Fallen Literary Heroes

Prabuddha Dasgupta: Longing

A roll of fallen literary heroes: John Updike, Martin Amis, Ian McEwan, Iain Banks, further back to Robert Heinlein and Paul Theroux, now, perhaps, joined by Haruki Murakami. Writers whose work once replied to inner urgent whispers, now induce a gelid indifference. Is it that the stream of human events, deaths, loves, sadnesses, journeys, alters our literary needs so that once cherished books cease to offer cathartic release? Or is our literary sensitivity attuned by a higher nutrient diet, purged by Samuel Beckett, J. M. Coetzee and Virginia Woolf? Who are your fallen literary heroes?

Influential Books

List time: books that influenced me. Influence is defined as either life-changing or transformative in reading patterns (which equates to the same thing). These are roughly in time order. Later I may explain what changed as a consequence. Here’s the list:

  • Wyss’s Swiss Family Robinson
  • Dicken’s Great Expectations
  • Shakespeare’s The Merchant of Venice
  • Kem Nunn’s Tapping the Source
  • Winston Graham’s Angell, Pearl and Little God
  • Orwell’s Down and Out in Paris and London
  • Dostoyevsky’s Crime and Punishment
  • Kerouac’s The Dharma Bums
  • J. P. Donleavy’s The Destinies of Darcy Dancer, Gentleman
  • Heinlein’s Stranger in a Strange Land
  • Bruce Sterling’s Artificial Kid
  • Sartre’s Nausea and Being and Nothingness
  • Kierkegaard’s Either/Or
  • Proust’s Rememberance of Things Past
  • Roger Deakin’s Wildwood
  • Alberto Manguel’s The Library at Night
  • Mann’s The Magic Mountain
  • Woolf’s The Lighthouse
  • Joyce’s Ulysses
  • Josipovici’s Whatever Happened to Modernism?

Seven Random Things

At the wonderfully named Dada doesn’t catch flies, one of my favourite bloggers has challenged me to share seven things things about myself. I normally shy away from such invitations but reluctantly accept the proposition, perhaps it will be therapeutic.

  1. A highly nomadic childhood and commuting long distance to various boarding schools meant accruing a lot of air miles. At eleven years of age I became the youngest recipient of the Cathay Pacific 100,000 miles flown certificate.
  2. Near my boarding school was a communist bookshop. Every Saturday for at least two years I stole a book, the first being Mao’s Little Red Book. Sometimes I fool myself that the owner knew and let me get away with my crimes. I still feel guilty. Sorry.
  3. The first author that inspired me to read his complete oeuvre was Robert Heinlein, followed closely by J. P. Donleavy.
  4. Inspired by J. P. Donleavy’s tales of his home country, I spent three months in Ireland, hitching north to south and east to west.
  5. For reasons I can no longer recall, as a teenager I was drawn to the Middle East. Setting out with three hundred pounds, I spent nine months hitching through Spain, to Morocco, and then through Algeria, Tunisia, Libya, Egypt, then to Cyprus and Greece. The current turmoil has resuscitated my fascination for the region.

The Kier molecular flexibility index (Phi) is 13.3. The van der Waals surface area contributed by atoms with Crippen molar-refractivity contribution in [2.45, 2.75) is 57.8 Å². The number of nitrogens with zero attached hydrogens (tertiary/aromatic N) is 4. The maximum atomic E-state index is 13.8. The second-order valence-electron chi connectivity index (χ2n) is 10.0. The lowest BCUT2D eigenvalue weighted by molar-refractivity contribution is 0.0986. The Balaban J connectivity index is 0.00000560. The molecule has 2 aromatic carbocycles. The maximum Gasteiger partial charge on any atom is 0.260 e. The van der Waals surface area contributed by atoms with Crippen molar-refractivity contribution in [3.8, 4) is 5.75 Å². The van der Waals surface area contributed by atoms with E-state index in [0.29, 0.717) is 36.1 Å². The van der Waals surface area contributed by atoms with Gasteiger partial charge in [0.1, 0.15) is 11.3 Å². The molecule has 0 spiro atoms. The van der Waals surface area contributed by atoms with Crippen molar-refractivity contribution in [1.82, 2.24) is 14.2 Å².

6. After returning from this supposed ‘gap year’, for all sorts of reasons that made complete sense at the time, I did not go back to university. I have regretted this at leisure. It is the source of my autodidacticism.
  7. My talisman book, that I have read so many times that, in a sense, I am always reading it, or thinking it, is Jean-Paul Sartre’s Nausea.

My Reading Years

My insatiable appetite for reading was borne from scarcity. Growing up in the Far East, the local bookshop thrived off the sale of potboilers: Arthur Hailey, Wilbur Smith, Ed McBain. Thirty years ago, the latter two writers formed a significant part of my early reading consumption.

During my years of formal education, my taste evolved into science fiction, particularly Robert Heinlein and Kurt Vonnegut. William Gibson and Neal Stephenson followed. Discovering Dostoyvsky and Kafka in my late teens changed my literary landscape. Crime and Punishment and The Metamorphosis were jump leads that accelerated my reading. Throughout my twenties I read omnivorously, with an insistence to finish every book I started: Proust, Nietzsche, Sartre, Saul Bellow, Philip Roth, Chekhov, Balzac, Maupassant.

Entering my thirties, bruised after a disastrous first marriage, I motored at a more sedate pace. Enthusiasms during this period are a source of blushes today: Nick Hornby, Iain Banks and John Updike. Eventually I drifted away from reading fiction, partly as a consequence of a heavy Masters reading list. Instead I read economics, history, travel, biographies and architecture.

Today, having crossed decisively into my forties, my taste for reading fiction is revived. My inclination though is resolved to read better, to spend time only on what is, or might be, worthwhile. I drift easily from essays, diaries, biographies back to fiction. I reread little, putting this off for another time. My hunger for the unread is intense. As I read I create myself.